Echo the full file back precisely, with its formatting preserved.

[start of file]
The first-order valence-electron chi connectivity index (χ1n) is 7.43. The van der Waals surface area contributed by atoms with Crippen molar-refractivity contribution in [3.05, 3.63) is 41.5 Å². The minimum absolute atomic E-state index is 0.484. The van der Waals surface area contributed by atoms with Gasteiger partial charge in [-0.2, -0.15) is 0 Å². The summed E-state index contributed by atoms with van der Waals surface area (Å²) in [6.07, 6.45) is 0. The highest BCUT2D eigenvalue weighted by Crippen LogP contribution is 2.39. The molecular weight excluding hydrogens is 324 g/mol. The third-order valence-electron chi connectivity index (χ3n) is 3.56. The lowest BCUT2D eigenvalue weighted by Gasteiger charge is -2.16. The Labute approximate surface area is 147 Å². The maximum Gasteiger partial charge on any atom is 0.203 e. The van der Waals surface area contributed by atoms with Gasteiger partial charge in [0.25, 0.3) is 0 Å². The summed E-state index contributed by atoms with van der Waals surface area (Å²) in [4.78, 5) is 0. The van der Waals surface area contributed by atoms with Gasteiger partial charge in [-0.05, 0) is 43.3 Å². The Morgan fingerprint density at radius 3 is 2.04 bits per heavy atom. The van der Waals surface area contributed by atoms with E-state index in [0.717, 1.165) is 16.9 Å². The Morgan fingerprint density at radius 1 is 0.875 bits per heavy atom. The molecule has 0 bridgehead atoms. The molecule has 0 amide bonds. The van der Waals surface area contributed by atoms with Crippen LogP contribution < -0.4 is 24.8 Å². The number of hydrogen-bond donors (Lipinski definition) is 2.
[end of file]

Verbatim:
The first-order valence-electron chi connectivity index (χ1n) is 7.43. The van der Waals surface area contributed by atoms with Crippen molar-refractivity contribution in [3.05, 3.63) is 41.5 Å². The minimum absolute atomic E-state index is 0.484. The van der Waals surface area contributed by atoms with Gasteiger partial charge in [-0.2, -0.15) is 0 Å². The summed E-state index contributed by atoms with van der Waals surface area (Å²) in [6.07, 6.45) is 0. The highest BCUT2D eigenvalue weighted by Crippen LogP contribution is 2.39. The molecular weight excluding hydrogens is 324 g/mol. The third-order valence-electron chi connectivity index (χ3n) is 3.56. The lowest BCUT2D eigenvalue weighted by Gasteiger charge is -2.16. The Labute approximate surface area is 147 Å². The maximum Gasteiger partial charge on any atom is 0.203 e. The van der Waals surface area contributed by atoms with Gasteiger partial charge in [0.25, 0.3) is 0 Å². The summed E-state index contributed by atoms with van der Waals surface area (Å²) in [4.78, 5) is 0. The van der Waals surface area contributed by atoms with Gasteiger partial charge in [-0.05, 0) is 43.3 Å². The Morgan fingerprint density at radius 3 is 2.04 bits per heavy atom. The van der Waals surface area contributed by atoms with E-state index in [0.717, 1.165) is 16.9 Å². The Morgan fingerprint density at radius 1 is 0.875 bits per heavy atom. The molecule has 0 bridgehead atoms. The molecule has 0 amide bonds. The van der Waals surface area contributed by atoms with Crippen LogP contribution < -0.4 is 24.8 Å². The number of hydrogen-bond donors (Lipinski definition) is 2.